Talking Total Farmer Health – AgriSafe Podcast

Every month, AgriSafe’s “Talking Total Farmer Health” podcast explores the latest news from health and safety experts in agriculture. Randy McKinney, LPCA’s Healthcare Technology & Innovations Manager, joined the podcast this month to discuss the barriers that face agricultural workers and the ways that rural telehealth can assist in bridging gaps in healthcare for farmers.

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Transcript: Rural Telehealth Part 1 of 2

Linda Emanuel: Welcome to the Talking Total Farmer Health podcast from AgriSafe Network. At AgriSafe, we work to protect the people that feed the world by supporting the health and safety professionals, ensuring access to preventative services for farm families and the agriculture community.

It can be difficult finding time to take off from the farm, especially when it means travelling a decent amount chunk of time to see a healthcare professional. Thankfully, Telehealth has come a long way in helping increase access to services, and lower that burden of travel and time away from the farm. But it also has changed the scope of these visits, when you aren’t going into an office to have that face-to-face interaction. So today, we are going to talk about telehealth.

Well, hello listeners. It is my pleasure today to introduce you to Mr. Randy McKinney. So, Randy, please introduce yourself and let us know a little bit about your work.

Randy McKinney: I sure will, Linda. And thank you very much for having me today. I’m grateful for this opportunity. I am Randy McKinney. I have over 25 years of healthcare and management experience. I work currently for the Louisiana Primary Care Association as the Healthcare Technology and Innovations Manager. This is the membership for Louisiana’s Community Health Centers, which are also known as federally qualified health centers. Prior to my coming to work for LPCA, I was fortunate to have worked as an administrator in a small rural health clinic, Bienville Family Clinic in Arcadia, Louisiana. Prior to this, I was a practice management consultant in the Louisiana Department of Health, and I’ve been a licensed nursing home administrator for almost 30 years.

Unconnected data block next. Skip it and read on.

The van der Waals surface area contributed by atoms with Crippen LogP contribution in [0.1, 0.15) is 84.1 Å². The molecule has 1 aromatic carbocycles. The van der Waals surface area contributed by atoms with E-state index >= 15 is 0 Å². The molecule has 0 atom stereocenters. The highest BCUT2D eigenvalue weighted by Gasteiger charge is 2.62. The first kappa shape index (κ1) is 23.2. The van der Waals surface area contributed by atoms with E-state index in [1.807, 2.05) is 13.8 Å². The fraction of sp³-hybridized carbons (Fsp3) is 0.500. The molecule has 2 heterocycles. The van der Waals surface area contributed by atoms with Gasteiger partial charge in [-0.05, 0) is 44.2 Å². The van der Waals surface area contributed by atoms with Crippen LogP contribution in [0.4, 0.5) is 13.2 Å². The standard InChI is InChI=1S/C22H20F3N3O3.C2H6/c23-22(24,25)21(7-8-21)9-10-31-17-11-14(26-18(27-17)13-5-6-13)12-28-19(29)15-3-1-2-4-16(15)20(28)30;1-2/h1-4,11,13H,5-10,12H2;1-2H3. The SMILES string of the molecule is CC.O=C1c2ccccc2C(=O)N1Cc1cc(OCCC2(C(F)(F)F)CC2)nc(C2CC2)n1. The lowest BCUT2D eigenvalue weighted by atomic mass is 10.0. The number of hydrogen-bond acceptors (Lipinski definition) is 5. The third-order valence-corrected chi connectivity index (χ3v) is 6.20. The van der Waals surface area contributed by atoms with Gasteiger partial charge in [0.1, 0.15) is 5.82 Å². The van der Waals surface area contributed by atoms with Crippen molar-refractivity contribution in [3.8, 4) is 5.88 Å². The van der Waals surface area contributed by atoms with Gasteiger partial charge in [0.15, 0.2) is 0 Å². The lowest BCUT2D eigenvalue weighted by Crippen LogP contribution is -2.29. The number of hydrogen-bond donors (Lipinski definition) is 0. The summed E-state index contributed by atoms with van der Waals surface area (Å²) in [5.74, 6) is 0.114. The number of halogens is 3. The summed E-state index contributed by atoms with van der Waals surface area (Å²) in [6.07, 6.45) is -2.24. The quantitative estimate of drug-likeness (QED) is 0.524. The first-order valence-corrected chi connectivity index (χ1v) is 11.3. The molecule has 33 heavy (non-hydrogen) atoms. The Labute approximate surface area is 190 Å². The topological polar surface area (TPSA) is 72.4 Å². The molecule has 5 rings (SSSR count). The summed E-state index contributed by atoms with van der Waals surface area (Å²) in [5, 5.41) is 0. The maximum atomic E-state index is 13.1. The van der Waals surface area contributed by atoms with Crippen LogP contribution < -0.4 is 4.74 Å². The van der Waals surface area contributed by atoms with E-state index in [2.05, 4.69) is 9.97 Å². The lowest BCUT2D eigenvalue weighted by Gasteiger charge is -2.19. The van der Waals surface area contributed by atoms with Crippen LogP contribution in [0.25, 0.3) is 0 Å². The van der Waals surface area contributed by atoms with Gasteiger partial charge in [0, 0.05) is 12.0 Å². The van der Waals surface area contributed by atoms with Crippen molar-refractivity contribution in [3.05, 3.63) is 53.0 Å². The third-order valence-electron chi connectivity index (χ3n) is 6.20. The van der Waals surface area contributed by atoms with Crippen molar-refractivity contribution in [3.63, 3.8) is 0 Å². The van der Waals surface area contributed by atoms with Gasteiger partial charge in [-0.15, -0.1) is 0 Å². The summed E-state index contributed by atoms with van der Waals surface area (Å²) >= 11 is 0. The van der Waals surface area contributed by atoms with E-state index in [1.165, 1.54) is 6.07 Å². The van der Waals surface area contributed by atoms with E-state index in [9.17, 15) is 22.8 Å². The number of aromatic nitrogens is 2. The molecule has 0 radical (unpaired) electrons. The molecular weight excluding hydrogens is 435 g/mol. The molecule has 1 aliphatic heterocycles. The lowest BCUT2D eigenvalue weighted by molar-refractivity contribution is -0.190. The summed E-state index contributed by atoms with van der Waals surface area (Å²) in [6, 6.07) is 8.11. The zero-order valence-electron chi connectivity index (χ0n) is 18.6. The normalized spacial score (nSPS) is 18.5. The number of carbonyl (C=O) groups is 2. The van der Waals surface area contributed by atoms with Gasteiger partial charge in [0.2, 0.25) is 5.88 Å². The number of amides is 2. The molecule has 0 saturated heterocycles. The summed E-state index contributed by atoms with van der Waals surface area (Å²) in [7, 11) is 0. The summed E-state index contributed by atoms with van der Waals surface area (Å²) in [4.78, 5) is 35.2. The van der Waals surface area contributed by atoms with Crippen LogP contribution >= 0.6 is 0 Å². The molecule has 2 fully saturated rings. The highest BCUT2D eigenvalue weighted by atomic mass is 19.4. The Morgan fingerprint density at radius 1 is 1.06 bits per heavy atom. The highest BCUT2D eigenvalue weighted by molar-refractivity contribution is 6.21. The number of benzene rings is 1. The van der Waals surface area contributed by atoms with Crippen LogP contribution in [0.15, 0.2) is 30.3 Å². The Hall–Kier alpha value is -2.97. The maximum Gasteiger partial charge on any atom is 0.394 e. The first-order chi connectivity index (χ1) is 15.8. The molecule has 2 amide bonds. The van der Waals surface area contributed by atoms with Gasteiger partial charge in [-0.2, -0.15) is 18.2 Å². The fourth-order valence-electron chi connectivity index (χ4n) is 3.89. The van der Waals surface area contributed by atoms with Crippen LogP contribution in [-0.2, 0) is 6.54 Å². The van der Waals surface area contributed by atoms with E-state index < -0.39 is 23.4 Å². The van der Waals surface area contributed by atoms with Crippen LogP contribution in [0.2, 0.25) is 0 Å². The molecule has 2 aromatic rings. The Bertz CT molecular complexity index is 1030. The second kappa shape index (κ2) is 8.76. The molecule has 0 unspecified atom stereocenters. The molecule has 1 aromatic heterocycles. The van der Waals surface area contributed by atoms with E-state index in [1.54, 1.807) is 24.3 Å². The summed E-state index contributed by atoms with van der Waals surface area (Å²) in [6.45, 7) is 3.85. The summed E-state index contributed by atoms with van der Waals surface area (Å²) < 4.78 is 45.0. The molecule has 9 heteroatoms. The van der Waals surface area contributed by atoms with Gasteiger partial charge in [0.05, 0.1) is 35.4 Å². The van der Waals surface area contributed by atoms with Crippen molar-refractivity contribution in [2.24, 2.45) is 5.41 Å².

During the time that I was at Bienville Family Clinic, I was fortunate to be able to work in collaboration with the Bienville Parish School Board, where we received the 2019 National Rural Health Association’s Outstanding Program Award for our work in providing telemedicine services in Bienville Parish Schools. So if I have a claim to fame, I would guess that that’s it. And so of course that was pre-COVID. We didn’t know a lot about telehealth, pre-COVID. And so we had work to do in marketing our program from the standpoint of education and having to explain to to the public, to the parents, to the children, to the educators what telehealth was. So that’s kind of brought me to where I am today.

Linda: Well, what a great, deep, rich history in healthcare. And as well as this new approach that our listeners are wanting to learn more about, I’m wanting to learn more about as a nurse as well. I know there is some new information coming out about how nurses can be involved in telehealth, so I’m excited for our visit today. So we know that telehealth offers an approach to healthcare to redesign and enhance medical care specifically for our rural and frontier communities. So, tell us how you’re specifically involved in your role now with Telehealth.